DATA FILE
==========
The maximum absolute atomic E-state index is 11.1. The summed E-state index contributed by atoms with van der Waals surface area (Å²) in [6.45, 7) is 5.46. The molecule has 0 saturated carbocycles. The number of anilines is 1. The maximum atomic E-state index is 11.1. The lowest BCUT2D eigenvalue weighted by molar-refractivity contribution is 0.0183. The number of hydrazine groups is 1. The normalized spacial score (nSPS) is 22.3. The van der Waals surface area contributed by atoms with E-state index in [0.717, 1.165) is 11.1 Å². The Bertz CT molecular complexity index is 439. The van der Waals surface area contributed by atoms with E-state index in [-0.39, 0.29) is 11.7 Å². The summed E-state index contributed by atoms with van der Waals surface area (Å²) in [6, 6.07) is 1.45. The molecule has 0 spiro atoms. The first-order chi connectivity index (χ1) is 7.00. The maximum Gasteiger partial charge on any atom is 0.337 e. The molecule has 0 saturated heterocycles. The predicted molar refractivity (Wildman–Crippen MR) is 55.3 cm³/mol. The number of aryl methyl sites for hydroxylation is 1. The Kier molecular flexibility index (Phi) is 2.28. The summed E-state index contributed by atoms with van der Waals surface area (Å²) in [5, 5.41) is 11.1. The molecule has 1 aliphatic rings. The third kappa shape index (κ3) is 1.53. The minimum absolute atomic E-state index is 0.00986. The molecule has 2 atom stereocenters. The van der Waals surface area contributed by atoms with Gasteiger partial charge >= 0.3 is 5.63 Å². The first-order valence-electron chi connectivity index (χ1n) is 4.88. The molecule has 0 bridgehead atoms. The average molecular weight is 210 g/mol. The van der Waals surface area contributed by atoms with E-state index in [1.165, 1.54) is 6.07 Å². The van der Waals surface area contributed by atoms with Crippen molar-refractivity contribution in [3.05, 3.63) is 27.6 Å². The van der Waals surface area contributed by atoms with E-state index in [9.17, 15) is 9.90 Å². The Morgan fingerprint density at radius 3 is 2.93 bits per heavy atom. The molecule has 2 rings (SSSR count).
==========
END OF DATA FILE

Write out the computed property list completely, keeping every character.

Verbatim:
The maximum absolute atomic E-state index is 11.1. The summed E-state index contributed by atoms with van der Waals surface area (Å²) in [6.45, 7) is 5.46. The molecule has 0 saturated carbocycles. The number of anilines is 1. The maximum atomic E-state index is 11.1. The lowest BCUT2D eigenvalue weighted by molar-refractivity contribution is 0.0183. The number of hydrazine groups is 1. The normalized spacial score (nSPS) is 22.3. The van der Waals surface area contributed by atoms with E-state index in [0.717, 1.165) is 11.1 Å². The Bertz CT molecular complexity index is 439. The van der Waals surface area contributed by atoms with E-state index in [-0.39, 0.29) is 11.7 Å². The summed E-state index contributed by atoms with van der Waals surface area (Å²) in [6, 6.07) is 1.45. The molecule has 0 spiro atoms. The first-order chi connectivity index (χ1) is 7.00. The maximum Gasteiger partial charge on any atom is 0.337 e. The molecule has 0 saturated heterocycles. The predicted molar refractivity (Wildman–Crippen MR) is 55.3 cm³/mol. The number of aryl methyl sites for hydroxylation is 1. The Kier molecular flexibility index (Phi) is 2.28. The summed E-state index contributed by atoms with van der Waals surface area (Å²) in [5, 5.41) is 11.1. The molecule has 1 aliphatic rings. The third kappa shape index (κ3) is 1.53. The minimum absolute atomic E-state index is 0.00986. The molecule has 2 atom stereocenters. The van der Waals surface area contributed by atoms with Gasteiger partial charge >= 0.3 is 5.63 Å². The first-order valence-electron chi connectivity index (χ1n) is 4.88. The molecule has 0 bridgehead atoms. The average molecular weight is 210 g/mol. The van der Waals surface area contributed by atoms with E-state index in [1.165, 1.54) is 6.07 Å². The van der Waals surface area contributed by atoms with Crippen molar-refractivity contribution in [3.05, 3.63) is 27.6 Å². The van der Waals surface area contributed by atoms with E-state index in [9.17, 15) is 9.90 Å². The Morgan fingerprint density at radius 3 is 2.93 bits per heavy atom. The molecule has 2 rings (SSSR count).